Contributed by William Dunbar, UNU-IAS
The Indicators of Resilience in Socio-ecological Production Landscapes and Seascapes (SEPLS) is an ongoing collaborative activity of the International Partnership for the Satoyama Initiative (IPSI). The first phase of the collaborative activity, carried out by the United Nations University Institute for the Advanced Study of Sustainability (UNU-IAS) and Bioversity International, was the production of a set of twenty indicators for community-based assessment of perceived resilience in SEPLS. In the second phase, UNU-IAS and Bioversity International were joined by UNDP COMDEKS and the Institute for Global Environmental Strategies (IGES) to create a toolkit for use of the indicators in the field.
COMDEKS has been piloting the implementation of the indicators of resilience in 20 countries around the world over the past three years. These indicators have been shown to be an excellent tool for creating sustainable development strategies and identifying community-based projects in various landscapes and seascapes globally.
On 28 and 29 March, 2014, a workshop was held in the Ipumbu-ya-Shilongo Conservancy in northern Namibia in which the SEPLS indicators were used to conduct a baseline assessment of the current situation of the conservancy as a critical step towards the development of a landscape strategy for the area. COMDEKS Project Manager Diana Salvemini and UNU-IAS representative William Dunbar joined SGP Namibia National Coordinator Nickey Gaseb at the workshop to observe and advise during the workshops.
The Ipumbu-ya-Shilongo Conservancy was created in 2012 as a means to empower local stakeholders to manage and benefit from their resources jointly on a local level. Through the creation of a system of conservancies, Namibian land policy allows communities to address habitat conservation and resource protection by entering into collaborative land management agreements with the state. The Ipumbu-ya-Shilongo Conservancy shares its southern border with Etosha National Park, a world renowned wildlife sanctuary which is home to elephants and other African wildlife. Currently, the Conservancy is in the process of developing a long-term plan to convert part of its land for sustainable wildlife use while maintaining the viability of its agriculture, which is the primary means of subsistence for the local community. With these factors in mind, a wide range of local stakeholders, including farmers, natural resource monitors, government representatives, and community leaders were invited to participate in the assessment with an eye towards balanced representation in conducting the workshops and ultimately developing a strategy.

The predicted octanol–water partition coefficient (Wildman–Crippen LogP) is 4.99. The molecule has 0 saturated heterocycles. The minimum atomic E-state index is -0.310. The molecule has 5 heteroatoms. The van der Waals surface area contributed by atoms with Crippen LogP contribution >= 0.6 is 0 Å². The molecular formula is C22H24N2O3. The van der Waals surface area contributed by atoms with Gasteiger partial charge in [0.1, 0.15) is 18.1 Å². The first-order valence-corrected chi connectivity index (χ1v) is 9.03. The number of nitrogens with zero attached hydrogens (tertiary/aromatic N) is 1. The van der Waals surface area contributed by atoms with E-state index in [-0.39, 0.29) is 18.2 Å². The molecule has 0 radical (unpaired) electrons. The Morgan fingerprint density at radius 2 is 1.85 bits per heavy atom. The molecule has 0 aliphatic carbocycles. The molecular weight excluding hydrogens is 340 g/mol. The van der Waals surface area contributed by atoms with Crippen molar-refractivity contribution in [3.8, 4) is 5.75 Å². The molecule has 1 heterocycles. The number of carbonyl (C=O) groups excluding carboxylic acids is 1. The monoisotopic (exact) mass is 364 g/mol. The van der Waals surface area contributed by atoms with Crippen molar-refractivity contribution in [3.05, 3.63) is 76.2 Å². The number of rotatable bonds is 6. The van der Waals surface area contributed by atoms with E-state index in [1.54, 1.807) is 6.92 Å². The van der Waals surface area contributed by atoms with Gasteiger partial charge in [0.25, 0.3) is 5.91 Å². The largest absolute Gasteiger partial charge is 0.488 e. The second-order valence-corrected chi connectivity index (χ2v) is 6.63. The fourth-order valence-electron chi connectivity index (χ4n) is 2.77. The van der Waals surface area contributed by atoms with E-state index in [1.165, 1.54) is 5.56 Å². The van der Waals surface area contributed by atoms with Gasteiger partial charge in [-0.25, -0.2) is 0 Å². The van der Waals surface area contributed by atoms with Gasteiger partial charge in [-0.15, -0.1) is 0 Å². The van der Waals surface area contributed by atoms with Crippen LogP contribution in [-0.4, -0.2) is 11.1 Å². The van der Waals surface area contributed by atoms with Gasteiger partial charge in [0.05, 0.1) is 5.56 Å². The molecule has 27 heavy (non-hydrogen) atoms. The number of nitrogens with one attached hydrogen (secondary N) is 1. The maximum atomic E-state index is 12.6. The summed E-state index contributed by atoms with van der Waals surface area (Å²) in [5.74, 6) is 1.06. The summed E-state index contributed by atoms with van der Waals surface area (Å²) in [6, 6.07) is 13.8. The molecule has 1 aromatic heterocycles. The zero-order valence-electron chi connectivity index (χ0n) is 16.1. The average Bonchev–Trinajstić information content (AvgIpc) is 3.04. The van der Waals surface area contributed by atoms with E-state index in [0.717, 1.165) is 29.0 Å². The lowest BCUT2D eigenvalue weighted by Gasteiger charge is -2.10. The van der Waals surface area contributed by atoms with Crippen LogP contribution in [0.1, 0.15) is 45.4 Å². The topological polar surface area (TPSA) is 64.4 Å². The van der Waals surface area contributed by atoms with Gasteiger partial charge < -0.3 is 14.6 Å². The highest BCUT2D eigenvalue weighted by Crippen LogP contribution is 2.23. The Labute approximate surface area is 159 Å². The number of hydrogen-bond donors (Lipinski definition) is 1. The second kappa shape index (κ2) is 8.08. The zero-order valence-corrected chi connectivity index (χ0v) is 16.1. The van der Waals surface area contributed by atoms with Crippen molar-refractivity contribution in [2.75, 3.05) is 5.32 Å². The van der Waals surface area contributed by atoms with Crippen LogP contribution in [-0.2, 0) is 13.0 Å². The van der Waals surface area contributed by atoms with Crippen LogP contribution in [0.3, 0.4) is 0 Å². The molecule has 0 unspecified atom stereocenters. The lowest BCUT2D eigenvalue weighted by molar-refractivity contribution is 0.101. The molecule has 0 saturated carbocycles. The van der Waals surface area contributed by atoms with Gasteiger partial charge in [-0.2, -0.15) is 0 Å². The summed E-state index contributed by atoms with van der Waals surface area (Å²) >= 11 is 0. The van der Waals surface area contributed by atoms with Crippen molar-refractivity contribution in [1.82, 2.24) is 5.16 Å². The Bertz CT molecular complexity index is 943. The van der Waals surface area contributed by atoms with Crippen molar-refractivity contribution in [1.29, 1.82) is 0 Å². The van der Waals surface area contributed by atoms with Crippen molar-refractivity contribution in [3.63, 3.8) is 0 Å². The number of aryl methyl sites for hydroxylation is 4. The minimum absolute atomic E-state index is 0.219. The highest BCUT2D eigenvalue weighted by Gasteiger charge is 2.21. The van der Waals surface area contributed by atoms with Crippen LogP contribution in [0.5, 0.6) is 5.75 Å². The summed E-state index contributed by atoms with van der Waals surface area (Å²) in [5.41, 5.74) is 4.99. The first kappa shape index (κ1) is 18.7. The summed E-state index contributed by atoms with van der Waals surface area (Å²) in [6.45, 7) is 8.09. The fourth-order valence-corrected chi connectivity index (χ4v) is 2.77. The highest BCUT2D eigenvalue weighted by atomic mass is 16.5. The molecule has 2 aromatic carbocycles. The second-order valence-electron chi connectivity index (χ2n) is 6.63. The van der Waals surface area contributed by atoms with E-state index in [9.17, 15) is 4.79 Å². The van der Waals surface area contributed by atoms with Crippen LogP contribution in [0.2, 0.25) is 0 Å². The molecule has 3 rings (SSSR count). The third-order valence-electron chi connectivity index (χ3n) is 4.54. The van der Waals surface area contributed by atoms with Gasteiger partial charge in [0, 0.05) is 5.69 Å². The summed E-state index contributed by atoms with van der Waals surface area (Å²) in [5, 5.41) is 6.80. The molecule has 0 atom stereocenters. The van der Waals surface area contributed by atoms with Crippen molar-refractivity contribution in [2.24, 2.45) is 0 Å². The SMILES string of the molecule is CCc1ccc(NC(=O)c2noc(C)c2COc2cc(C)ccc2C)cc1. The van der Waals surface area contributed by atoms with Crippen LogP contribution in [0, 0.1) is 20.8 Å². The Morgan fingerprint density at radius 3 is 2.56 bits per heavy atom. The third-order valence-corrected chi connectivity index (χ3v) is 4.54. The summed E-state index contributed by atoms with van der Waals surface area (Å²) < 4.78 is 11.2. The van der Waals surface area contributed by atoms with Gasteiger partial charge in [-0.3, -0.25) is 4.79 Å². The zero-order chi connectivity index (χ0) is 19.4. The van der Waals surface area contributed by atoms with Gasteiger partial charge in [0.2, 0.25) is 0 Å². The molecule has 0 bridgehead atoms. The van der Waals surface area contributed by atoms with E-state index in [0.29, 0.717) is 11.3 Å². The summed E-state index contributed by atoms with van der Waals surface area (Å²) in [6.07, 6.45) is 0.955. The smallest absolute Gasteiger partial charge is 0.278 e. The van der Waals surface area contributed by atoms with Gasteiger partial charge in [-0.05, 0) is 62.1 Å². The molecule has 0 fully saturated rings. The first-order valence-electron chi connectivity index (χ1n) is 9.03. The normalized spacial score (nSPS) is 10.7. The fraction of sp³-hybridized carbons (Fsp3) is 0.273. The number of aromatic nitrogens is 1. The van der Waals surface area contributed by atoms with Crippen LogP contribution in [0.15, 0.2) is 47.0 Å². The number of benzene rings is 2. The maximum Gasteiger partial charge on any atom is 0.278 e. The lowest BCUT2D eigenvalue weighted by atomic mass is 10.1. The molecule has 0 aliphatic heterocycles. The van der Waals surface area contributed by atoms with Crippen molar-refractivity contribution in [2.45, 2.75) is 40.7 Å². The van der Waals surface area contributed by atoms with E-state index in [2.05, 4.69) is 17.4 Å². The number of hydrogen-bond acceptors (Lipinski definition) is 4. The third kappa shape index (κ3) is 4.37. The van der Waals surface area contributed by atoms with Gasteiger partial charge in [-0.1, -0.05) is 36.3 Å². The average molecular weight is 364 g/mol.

The assessment workshop began with an introduction by facilitators from the Desert Research Foundation of Namibia, the NGO leading the workshop. The purposes and process of the assessment were explained in depth. Next, the men and women were divided into two groups for a participatory mapping exercise in which each group drew a map of the Conservancy and its resources. With this as background, each participant then wrote down scores based on his or her perceptions for each of the twenty indicators. The scores were collected and entered into a spreadsheet for analysis after the first day’s session.
The second day of the workshop consisted of a lively discussion of the previous day’s results. While the Conservancy was generally given relatively high marks in some areas such as agricultural biodiversity, it was perceived to be lacking in ecosystem protection, with people tending to agree on the need for more enforcement and compliance with regulations. Areas for improvement were found in nearly all measured categories. The workshop wrapped up with the agreement to hold further meetings in two weeks’ time to begin development of the landscape strategy.
Beyond the immediate development of the landscape strategy and identification of projects to be carried out directly through COMDEKS, the indicators will be used as an adaptive management tool, with a plan to hold another assessment workshop within the next few years in order to identify trends in perceived resilience and to evaluate the effectiveness of the strategy. Hopefully, the Indicators of Resilience will prove to be a useful tool for assessment of current conditions and for measuring improvement in the ecological and socioeconomic landscape of the Ipumbu-ya-Shilongo Conservancy in Namibia.
To read more about the COMDEKS target landscape in Namibia, please click here